In between shows, I stopped by the Bandstand stage door, hanging out at the edge, because I had commissioned a custom Jack Kelly Funko Pop figure and I wanted to show Corey. He thought it was cool too!
I met up with my friend Dania for the evening show, Indecent. This won Tony Awards for Best Direction of a Play and Best Lighting Design of a Play, both of which were well-deserved. I’d heard it was closing so I wanted to catch it. Luckily, the show got such a good response after the closing announcement, the closing was cancelled and the run was extended until August! Dania and I (and a few others) had seen If I Forget at Roundabout back in April. We joked that we always end up seeing Jewish shows together, but it was definitely good to see both these shows with someone who gets it. Indecent recounts the controversy surrounding the play God of Vengeance by Sholem Asch, for which the cast of the original production were arrested on the grounds of obscenity. It was riveting and intense. Dani and I both agreed that it might read a little differently if you didn’t grow up in the Jewish culture, but even aside from the Jewishness of it, it’s about art and censorship and love and homophobia. It’s about life. An excellent production.
For what I thought my last Pride Playbill of this year, I was back in the city on a weeknight to see the comedy Play that Goes Wrong. I kept seeing it advertised and I like farces, so I found a good deal on a balcony seat and headed in! I would say this play is kind of a cross between Clue (murder mystery, mistaken identities, people who aren’t really dead, etc.) and Noises Off! (a backstage comedy about a play). It was heavy on the slapstick and light on intelligent jokes. The play won a Tony for set design, and I think that was definitely deserved; the set falls down around the actors all through the play, but it has to fall just so in order to not to hurt anyone for real. The audience was roaring laughing through the whole show. I thought it was funny, but maybe not quite as side-splitting as the rest seemed to think. It was a fun good time, though, and due to its shorter run time and the fact that I chose not to stage door, got me on an earlier bus home.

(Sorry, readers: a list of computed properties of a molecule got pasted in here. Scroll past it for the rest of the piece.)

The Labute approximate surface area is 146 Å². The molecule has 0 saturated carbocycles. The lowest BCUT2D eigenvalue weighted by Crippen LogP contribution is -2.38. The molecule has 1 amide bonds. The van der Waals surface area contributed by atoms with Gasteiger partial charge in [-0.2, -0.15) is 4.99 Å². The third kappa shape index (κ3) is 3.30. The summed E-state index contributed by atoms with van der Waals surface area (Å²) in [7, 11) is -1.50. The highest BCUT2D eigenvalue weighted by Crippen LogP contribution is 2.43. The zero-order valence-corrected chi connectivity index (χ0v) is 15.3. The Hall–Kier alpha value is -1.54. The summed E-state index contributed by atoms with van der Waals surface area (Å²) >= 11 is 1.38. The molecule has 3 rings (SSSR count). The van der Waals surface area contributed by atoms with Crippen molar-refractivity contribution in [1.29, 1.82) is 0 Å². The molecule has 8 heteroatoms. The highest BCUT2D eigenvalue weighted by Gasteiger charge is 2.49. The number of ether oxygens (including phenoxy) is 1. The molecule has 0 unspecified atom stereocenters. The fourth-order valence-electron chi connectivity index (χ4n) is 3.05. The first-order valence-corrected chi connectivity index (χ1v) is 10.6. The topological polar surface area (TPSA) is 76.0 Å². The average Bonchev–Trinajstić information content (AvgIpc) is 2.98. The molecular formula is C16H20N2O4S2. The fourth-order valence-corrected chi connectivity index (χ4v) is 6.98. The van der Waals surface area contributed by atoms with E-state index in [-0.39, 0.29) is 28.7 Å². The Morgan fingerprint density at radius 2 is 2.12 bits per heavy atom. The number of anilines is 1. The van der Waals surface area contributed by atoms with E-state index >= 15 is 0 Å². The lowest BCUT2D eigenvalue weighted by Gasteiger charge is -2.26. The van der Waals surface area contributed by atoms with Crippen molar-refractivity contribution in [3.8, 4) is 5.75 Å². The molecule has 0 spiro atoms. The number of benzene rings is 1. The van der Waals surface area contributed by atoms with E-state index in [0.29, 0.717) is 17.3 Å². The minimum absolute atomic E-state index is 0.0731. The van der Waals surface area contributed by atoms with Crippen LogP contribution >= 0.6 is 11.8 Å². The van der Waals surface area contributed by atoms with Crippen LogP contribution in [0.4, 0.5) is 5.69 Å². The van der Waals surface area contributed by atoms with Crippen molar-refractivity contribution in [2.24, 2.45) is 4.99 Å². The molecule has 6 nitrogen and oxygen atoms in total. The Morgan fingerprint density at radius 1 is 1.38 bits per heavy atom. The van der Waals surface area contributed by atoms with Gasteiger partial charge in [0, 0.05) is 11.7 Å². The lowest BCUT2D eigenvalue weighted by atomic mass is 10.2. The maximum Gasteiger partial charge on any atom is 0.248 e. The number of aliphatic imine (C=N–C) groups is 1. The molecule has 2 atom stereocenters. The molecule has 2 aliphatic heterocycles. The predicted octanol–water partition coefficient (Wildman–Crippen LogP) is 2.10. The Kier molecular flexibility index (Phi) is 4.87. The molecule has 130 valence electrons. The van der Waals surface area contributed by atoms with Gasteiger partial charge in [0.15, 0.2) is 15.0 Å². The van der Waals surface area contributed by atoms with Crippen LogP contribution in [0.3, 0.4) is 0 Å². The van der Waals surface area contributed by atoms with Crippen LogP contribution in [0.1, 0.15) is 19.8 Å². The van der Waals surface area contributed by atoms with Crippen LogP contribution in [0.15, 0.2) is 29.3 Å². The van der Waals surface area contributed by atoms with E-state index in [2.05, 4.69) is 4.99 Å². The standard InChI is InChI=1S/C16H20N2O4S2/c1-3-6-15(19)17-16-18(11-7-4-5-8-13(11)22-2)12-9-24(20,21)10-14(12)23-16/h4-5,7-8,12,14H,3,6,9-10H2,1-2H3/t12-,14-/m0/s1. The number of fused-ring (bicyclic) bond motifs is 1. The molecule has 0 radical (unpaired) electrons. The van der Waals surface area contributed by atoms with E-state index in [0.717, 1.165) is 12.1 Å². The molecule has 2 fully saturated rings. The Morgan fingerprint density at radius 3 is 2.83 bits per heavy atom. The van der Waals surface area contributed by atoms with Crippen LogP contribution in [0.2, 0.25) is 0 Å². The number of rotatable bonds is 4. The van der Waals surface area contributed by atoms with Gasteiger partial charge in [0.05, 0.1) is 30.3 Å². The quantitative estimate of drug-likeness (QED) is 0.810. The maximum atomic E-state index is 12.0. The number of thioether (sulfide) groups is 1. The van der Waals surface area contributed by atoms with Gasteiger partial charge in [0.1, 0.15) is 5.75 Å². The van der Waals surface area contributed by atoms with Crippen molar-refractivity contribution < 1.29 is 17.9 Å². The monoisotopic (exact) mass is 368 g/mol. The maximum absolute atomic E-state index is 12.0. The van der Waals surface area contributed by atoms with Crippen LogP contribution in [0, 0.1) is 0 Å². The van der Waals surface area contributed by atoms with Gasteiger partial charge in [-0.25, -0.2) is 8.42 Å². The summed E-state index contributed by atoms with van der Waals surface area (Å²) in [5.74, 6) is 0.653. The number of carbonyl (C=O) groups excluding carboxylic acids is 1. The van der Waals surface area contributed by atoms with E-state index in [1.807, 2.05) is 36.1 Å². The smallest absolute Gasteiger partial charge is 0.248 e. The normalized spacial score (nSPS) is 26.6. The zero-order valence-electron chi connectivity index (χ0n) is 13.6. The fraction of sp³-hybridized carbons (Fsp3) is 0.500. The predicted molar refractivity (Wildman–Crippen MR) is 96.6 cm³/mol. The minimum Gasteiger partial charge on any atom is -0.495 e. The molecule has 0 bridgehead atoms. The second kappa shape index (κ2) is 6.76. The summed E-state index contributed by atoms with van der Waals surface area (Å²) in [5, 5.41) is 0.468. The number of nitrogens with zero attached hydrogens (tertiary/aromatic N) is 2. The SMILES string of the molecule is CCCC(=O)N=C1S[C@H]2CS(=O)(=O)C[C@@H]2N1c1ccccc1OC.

Surprise encore for Pride Playbills: an off-Broadway show called Zero Hour. I actually saw this on July 2nd, but they still had June’s issue of Playbill, so it counts for June. This is a one-man show about the actor Zero Mostel, who had originated the role of Tevye in Fiddler and starred in the movie versions of The Producers and A Funny Thing Happened on the Way to the Forum. It was set up like an interview, but you don’t hear the questions; only Zero’s answers. It did a decent job of portraying Mostel, but it didn’t quite do it for me as a whole.
That’s all for June! Join me again in July for at least Hello, Dolly! starring Tony winner diva Bette Midler, but most likely many more than that. We’ll see what July brings!